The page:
This article was originally published on ETFTrends.com.
Strength in U.S. equities is translating to strength abroad as emerging markets (EM) are gaining in 2019 after a 2018 to forget. Nonetheless, for investors who are still hesitant when it comes to international market exposure, now is the time with a possible trade deal between the United States and China looming as the main trigger event that could send EM through the roof.
For EM investors who have stuck with the space for the last five years, 2019 can almost be seen as a year of retribution thus far. Core EM exchange-traded funds (ETFs) like the Vanguard FTSE Emerging Markets Index Fund ETF Shares (VWO) is up 9.24 percent year-to-date after a 14.77 percent decline in 2018.
"Emerging markets have been unloved for the past five years," said ETF Trends CEO Tom Lydon during an appearance on CNBC with Bob Pisani.
While the majority of investors might have been driven away by the red prices in emerging markets during much of 2018, savvy investors who were quick to see the opportunity viewed EM as a substantial markdown. From a fundamental standpoint, low price-to-earnings ratios in emerging markets ETFs have made them prime value plays as capital inflows continue.
Ongoing U.S.-China trade negotiations and geopolitical tensions put emerging markets in a state of unease in 2018, but investors can now look to their resurgence through other broad-exposure ETFs like the iShares MSCI Emerging Markets ETF (EEM) and iShares Core MSCI Emerging Markets ETF (IEMG) .
Investors are increasingly emphasizing low cost a prime motivator for allocating capital in 2019, which makes IEMG an attractive option. The fund provides this core EM exposure at a paltry 0.14 percent expense ratio.
Other investors might want to only look at the cream of the crop in EM for initial exposure, which makes China the best alternative.
"China makes up a big part of emerging markets today," said Lydon. "The idea is 'Do you want to play all emerging markets or do you want to be specific on China?'"
This speaks to the adaptability of the ETF as an investment vehicle that can be used tactically.
Tactical Emerging Markets Strategies
While investors are sifting through the plethora of opportunities the EM space has to offer, more advanced investors and short-term traders investors might look to play EM's strength over developed markets.
For investors looking for continued upside in EM, whether driven by a weakening dollar or continued developments around trade, the Direxion MSCI Emerging Over Developed Markets ETF (RWED) offers them the ability to benefit not only from emerging markets potentially performing well, but from emerging markets outperforming developed markets.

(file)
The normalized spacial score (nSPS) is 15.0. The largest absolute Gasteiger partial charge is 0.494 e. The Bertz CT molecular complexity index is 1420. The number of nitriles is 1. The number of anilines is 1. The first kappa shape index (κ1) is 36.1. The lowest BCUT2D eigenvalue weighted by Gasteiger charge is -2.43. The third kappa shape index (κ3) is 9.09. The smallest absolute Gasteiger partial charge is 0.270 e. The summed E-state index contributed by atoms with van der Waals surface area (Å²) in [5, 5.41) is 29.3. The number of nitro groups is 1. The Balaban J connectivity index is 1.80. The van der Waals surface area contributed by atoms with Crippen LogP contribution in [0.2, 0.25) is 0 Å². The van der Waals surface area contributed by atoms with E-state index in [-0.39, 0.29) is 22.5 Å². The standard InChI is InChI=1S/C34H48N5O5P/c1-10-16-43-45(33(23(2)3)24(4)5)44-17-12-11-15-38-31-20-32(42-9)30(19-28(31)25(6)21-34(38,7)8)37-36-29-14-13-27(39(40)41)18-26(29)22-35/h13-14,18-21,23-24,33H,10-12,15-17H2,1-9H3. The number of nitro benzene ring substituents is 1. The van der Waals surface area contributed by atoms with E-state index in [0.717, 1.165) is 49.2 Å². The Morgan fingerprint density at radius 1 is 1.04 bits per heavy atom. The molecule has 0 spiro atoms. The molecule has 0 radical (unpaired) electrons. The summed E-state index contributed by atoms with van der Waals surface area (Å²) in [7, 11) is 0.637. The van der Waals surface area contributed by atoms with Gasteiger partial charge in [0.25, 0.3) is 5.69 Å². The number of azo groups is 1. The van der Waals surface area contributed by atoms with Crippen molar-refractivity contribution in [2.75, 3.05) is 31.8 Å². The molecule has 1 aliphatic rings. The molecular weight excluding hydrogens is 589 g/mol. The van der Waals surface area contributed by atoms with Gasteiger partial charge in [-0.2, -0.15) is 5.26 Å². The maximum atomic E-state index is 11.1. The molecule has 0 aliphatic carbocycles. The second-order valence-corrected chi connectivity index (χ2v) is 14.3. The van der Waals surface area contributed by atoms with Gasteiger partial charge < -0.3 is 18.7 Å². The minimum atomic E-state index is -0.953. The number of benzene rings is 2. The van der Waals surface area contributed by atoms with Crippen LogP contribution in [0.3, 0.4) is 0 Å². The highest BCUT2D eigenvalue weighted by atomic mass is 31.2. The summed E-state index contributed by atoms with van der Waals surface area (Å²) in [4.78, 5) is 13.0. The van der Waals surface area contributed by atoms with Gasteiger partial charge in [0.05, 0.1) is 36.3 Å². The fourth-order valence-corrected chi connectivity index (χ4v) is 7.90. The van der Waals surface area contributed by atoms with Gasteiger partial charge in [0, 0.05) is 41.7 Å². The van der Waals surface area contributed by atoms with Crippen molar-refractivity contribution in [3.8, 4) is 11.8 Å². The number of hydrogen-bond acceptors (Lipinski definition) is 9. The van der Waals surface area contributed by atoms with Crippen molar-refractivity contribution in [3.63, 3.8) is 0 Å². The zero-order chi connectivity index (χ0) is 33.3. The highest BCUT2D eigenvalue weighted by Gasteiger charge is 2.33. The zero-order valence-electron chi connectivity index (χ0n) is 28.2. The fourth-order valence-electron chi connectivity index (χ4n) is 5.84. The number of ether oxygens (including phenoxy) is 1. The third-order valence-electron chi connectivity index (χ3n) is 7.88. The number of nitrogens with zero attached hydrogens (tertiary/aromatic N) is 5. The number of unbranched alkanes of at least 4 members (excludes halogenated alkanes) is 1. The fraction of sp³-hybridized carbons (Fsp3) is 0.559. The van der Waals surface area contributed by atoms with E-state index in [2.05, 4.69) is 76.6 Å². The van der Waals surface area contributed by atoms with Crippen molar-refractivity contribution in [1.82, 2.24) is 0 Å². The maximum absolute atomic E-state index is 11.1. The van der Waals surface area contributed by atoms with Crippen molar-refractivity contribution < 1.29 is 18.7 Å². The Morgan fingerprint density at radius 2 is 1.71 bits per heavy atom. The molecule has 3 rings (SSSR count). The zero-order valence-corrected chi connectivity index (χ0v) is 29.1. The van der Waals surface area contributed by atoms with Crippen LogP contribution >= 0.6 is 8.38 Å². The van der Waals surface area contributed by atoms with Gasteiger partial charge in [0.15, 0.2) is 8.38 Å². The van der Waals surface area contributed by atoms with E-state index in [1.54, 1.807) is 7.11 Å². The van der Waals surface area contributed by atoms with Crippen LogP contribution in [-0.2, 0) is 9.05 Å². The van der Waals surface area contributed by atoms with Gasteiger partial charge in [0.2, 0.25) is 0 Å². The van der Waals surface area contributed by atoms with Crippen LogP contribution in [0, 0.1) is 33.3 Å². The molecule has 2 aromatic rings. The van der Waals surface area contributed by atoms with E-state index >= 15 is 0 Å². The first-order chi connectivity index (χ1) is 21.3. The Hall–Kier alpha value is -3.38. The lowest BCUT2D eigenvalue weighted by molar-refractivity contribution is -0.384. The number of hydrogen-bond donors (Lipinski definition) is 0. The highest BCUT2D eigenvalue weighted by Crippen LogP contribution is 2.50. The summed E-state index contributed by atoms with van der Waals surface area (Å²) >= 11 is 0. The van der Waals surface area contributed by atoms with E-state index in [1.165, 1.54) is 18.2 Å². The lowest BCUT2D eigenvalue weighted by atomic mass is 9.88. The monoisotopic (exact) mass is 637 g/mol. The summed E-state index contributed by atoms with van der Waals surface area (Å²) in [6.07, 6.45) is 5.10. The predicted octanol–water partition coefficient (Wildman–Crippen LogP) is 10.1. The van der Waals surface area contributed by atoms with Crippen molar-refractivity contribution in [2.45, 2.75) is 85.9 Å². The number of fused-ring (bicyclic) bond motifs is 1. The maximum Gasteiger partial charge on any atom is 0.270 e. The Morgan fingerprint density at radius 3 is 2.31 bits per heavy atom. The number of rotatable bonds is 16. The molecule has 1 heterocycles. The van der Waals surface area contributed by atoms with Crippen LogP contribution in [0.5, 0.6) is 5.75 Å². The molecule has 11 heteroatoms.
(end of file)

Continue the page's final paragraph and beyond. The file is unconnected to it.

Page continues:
Conversely, if investors feel the exact opposite, the Direxion MSCI Developed Over Emerging Markets ETF (RWDE) provides a means to not only see developed markets perform well, but a way to access a convergence/catch-up in performance of DM relative to EM.
"RWED is 150 percent in emerging markets and 50 percent short in developed markets," said Lydon. "RWDE is 150 percent long developed, 50 percent short emerging markets if you want to take the other trade."
Direxion’s Relative Weight ETFs like RWED and RWDE offer investors the chance to capitalize on their confirmation bias by having a long-short component built in without having to spread their capital across different positions.
Making the Grade with A-Shares
China will no doubt be a major beneficiary if and when a permanent trade deal materializes and index providers like MSCI have been quick to act as barriers to entry for the once restrictive markets in the second largest economy begin to soften. MSCI Inc. announced it would increase the weight of China A shares in the MSCI Indexes by increasing the inclusion factor from 5% to 20% in three steps.
The decision came after an extensive global consultation with a large number of international institutional investors, including asset owners, asset managers, broker/dealers and other market participants worldwide.
"It's all about liquidity and making sure you have enough of the underlying," Lydon said, mentioning the Xtrackers Harvest CSI 300 China A ETF (ASHR) as a way for investors to gain exposure to China's biggest and best equities.
ASHR is up 25.22 percent year-to-date and could also get another boost if a U.S.-China trade deal materializes soon.
For more market trends, visit ETF Trends.
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